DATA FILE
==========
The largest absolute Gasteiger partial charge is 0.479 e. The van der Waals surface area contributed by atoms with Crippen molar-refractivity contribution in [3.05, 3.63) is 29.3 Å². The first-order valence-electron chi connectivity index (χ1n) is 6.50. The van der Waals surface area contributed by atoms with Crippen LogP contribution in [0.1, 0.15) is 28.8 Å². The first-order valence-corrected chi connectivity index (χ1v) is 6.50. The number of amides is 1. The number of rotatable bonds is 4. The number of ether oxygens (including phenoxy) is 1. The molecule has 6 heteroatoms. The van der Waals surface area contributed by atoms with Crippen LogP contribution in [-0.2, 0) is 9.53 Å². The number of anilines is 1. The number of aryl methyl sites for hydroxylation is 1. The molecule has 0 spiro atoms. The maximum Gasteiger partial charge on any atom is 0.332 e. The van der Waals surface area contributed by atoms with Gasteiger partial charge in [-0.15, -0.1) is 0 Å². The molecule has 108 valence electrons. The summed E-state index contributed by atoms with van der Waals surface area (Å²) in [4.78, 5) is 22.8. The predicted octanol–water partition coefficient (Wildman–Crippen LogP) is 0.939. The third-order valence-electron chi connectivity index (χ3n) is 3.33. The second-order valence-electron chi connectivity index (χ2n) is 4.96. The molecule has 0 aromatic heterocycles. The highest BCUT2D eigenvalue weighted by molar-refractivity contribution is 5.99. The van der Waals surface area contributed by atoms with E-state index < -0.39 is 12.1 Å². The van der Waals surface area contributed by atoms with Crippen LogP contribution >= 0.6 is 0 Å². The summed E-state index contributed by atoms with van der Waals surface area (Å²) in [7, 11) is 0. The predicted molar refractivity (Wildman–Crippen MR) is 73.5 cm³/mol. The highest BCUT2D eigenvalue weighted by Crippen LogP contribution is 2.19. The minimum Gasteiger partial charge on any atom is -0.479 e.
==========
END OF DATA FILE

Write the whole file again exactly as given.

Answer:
The largest absolute Gasteiger partial charge is 0.479 e. The van der Waals surface area contributed by atoms with Crippen molar-refractivity contribution in [3.05, 3.63) is 29.3 Å². The first-order valence-electron chi connectivity index (χ1n) is 6.50. The van der Waals surface area contributed by atoms with Crippen LogP contribution in [0.1, 0.15) is 28.8 Å². The first-order valence-corrected chi connectivity index (χ1v) is 6.50. The number of amides is 1. The number of rotatable bonds is 4. The number of ether oxygens (including phenoxy) is 1. The molecule has 6 heteroatoms. The van der Waals surface area contributed by atoms with Crippen LogP contribution in [-0.2, 0) is 9.53 Å². The number of anilines is 1. The number of aryl methyl sites for hydroxylation is 1. The molecule has 0 spiro atoms. The maximum Gasteiger partial charge on any atom is 0.332 e. The van der Waals surface area contributed by atoms with Gasteiger partial charge in [-0.15, -0.1) is 0 Å². The molecule has 108 valence electrons. The summed E-state index contributed by atoms with van der Waals surface area (Å²) in [4.78, 5) is 22.8. The predicted octanol–water partition coefficient (Wildman–Crippen LogP) is 0.939. The third-order valence-electron chi connectivity index (χ3n) is 3.33. The second-order valence-electron chi connectivity index (χ2n) is 4.96. The molecule has 0 aromatic heterocycles. The highest BCUT2D eigenvalue weighted by molar-refractivity contribution is 5.99. The van der Waals surface area contributed by atoms with E-state index < -0.39 is 12.1 Å². The van der Waals surface area contributed by atoms with Crippen LogP contribution >= 0.6 is 0 Å². The summed E-state index contributed by atoms with van der Waals surface area (Å²) in [7, 11) is 0. The predicted molar refractivity (Wildman–Crippen MR) is 73.5 cm³/mol. The highest BCUT2D eigenvalue weighted by Crippen LogP contribution is 2.19. The minimum Gasteiger partial charge on any atom is -0.479 e.